NatWest (National Westminster Bank) – one of the largest banks in the UK, part of the so-called “Big Four.” It came about through the merger of Westminster Bank, District Bank, and National Provincial Bank. This event took place in 1968. Today it is a part of NatWest Holdings and has been awarded a high award for the best banking application (in 2017, according to the British Bank Awards). In 2020, there were 960 branches in its structure, which served 7.5 million customers. The bank also has 3,400 ATMs domestically. In Ireland, it operates through its subsidiary Ulster Bank. And its headquarters are located in London.
Meaning and History
The emergence of NatWest is linked to a legendary history dating back to 1658 when Smith’s Bank was founded in Nottingham. This is his first ancestor because he went a long way in mergers and acquisitions before becoming a modern structure. He has professional experience in many banking institutions – the National Provincial Bank, National Provincial and Union Bank, Westminster Bank, and many others.
A series of transformations lasted until the National Westminster Bank was officially established with its charter and personal identity. The badge with three wide arrows was adopted as an emblem almost in the year of the financial organization’s founding – in 1968, although it began to work only in 1970 actively.
A large banking structure has experienced highs associated with profits, expansions, and acquisitions and serious collapses with capital restructuring during its existence. In 2017, the bank was involved in the money-laundering scandal of the Russian KGB. Due to numerous recessions and surges, he repeatedly changed the identity. Now there are four emblems in its history.
1968 – 2003
After completing the legal settlement of the issues of the merger of the three banks into a new organization, she got her icon. The developers focused on merging and created a variant with three wide arrows that follow each other in a circle. They are believed to represent Westminster Bank, District Bank, and National Provincial Bank that formed NatWest. Simultaneously, the sign has another concept: it symbolizes the endless circulation of the money supply in the financial sector.
The triangular lines are connected so that they form a negative space with a white spinner or wheel-like watermills in the center. Three blades seem to rake in money, passing them to each other in a circle. On the right side, the bank’s expanded name is written in three lines – “National Westminster Bank.”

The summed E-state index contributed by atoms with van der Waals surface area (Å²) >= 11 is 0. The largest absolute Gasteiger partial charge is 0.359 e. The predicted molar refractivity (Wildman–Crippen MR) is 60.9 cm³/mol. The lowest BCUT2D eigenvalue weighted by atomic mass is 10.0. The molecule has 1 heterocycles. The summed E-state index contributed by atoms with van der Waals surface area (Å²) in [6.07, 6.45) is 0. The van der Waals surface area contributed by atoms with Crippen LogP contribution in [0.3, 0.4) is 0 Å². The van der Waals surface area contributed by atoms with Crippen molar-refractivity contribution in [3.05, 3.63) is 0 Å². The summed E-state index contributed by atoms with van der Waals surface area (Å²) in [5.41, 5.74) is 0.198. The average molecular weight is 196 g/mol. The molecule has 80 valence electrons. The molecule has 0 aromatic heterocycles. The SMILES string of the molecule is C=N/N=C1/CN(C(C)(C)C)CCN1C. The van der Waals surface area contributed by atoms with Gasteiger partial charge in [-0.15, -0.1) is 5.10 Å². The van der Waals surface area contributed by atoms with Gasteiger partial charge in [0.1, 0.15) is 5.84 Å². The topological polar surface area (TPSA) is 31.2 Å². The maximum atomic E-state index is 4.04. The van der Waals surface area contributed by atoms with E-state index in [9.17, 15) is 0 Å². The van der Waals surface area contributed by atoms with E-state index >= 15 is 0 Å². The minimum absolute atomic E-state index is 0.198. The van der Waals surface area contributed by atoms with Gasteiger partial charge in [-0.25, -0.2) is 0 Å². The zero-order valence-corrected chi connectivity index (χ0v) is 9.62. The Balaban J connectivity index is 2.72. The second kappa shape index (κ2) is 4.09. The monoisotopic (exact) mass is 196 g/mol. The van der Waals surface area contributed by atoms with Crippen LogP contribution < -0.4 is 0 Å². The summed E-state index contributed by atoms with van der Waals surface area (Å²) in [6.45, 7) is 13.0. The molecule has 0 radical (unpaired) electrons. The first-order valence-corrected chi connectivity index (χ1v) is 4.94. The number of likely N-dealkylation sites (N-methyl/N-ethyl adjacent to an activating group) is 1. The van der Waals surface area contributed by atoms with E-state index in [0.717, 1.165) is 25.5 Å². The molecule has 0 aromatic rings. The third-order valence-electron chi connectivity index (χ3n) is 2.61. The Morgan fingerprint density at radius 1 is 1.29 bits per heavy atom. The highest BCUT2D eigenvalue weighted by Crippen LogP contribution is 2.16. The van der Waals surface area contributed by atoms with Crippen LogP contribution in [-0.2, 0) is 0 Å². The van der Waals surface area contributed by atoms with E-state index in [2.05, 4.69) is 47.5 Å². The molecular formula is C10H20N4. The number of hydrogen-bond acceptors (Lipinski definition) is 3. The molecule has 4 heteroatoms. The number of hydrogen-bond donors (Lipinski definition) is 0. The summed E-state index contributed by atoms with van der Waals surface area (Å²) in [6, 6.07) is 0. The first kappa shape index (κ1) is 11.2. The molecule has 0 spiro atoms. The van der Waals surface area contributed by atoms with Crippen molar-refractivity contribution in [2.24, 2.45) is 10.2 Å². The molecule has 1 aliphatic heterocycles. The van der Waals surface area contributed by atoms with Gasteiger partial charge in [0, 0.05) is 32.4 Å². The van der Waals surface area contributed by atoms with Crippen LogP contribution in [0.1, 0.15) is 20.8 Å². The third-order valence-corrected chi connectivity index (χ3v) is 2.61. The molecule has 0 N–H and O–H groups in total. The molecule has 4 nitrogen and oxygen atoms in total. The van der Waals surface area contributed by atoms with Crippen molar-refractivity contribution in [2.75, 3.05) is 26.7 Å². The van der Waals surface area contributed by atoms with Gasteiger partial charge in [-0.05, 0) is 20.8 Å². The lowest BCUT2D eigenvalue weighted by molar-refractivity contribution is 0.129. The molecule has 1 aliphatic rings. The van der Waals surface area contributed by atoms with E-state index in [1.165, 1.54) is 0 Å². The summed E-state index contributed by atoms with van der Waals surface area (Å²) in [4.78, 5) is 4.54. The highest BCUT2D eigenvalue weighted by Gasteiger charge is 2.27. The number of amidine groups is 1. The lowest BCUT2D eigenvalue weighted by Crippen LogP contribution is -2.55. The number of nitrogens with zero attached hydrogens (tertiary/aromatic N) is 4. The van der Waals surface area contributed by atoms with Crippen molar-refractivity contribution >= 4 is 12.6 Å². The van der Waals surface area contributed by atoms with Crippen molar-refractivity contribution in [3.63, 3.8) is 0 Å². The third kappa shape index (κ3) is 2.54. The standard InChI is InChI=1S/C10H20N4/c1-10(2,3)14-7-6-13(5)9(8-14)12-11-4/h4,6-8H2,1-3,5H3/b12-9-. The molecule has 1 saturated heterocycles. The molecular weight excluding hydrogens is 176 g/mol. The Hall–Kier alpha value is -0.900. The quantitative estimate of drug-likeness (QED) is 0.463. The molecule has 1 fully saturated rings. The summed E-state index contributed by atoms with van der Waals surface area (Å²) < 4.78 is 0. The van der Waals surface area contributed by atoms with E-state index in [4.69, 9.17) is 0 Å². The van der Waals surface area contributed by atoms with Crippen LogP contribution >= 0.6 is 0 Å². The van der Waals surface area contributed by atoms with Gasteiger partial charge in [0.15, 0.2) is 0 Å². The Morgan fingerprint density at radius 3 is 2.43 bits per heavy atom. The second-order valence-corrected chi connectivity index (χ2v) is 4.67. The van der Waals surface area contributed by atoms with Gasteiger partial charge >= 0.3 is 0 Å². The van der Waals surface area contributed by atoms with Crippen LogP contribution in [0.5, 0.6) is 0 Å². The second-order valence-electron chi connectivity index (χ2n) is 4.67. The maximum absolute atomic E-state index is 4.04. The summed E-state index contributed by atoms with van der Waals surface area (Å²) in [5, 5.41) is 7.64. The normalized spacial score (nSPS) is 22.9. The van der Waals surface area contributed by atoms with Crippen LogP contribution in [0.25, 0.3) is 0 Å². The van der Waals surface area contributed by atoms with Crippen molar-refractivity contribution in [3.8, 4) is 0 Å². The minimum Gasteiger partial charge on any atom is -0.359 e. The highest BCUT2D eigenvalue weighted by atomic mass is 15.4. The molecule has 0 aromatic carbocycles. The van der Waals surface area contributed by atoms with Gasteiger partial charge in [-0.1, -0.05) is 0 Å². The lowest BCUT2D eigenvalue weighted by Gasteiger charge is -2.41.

2003 – 2014
The designers rearranged the main elements and added color to them. The arrows are red on one side and pink on the other. The lettering is now white, and the background is dark purple. Note that the authors used an abbreviated version of the name – “NatWest” with extended letters.
2014 – 2016
In 2014, the bank approved a new logo consisting of three wide red arrows and purple lettering. To do this, the developers transferred the background color to the letters and made the base white.
2016 – present
To modernize the logo and give it a broad meaning, the management carried out a redesign. As a result, the arrows turned out volumetric cubes. The 3D format has changed the concept of the sign. Now he personifies a rich range of complex services, the versatility of each banking structure. At the same time, geometric shapes demonstrate the unity of the financial institutions that formed NatWest. To highlight the sides, the designers used a pink color with a gradient. They left the inscription as it was and placed it under the large icon.
Font and Colors of the Emblem
The evolution of the logo is a series of expansions of the bank’s philosophy. If the wide arrows symbolized the union of three institutions and the circulation of money at first, they have become part of the cubes. In turn, the boxes transmit various banking services “in a single package” and a large-scale increase in the structure. The color scheme also varied – from monochrome to multi-part.
Unlike the graphic part, the logo text did not change. Designers have always used a typeface reminiscent of Overpass Bold – a free typeface, sleek, sans serif, with a beveled top of the “t” letters. Its creator is Red Hat, Inc.
But the palette was colorful. The debut emblem is black and white. Subsequent ones contain a variety of colors and their spectra: red in four variations (# de3c55, # d00028, # d30311 and # fb001f), purple in three shades (# 231744, # 390752 and # 4a0461). The pink scale is presented in gradient transitions.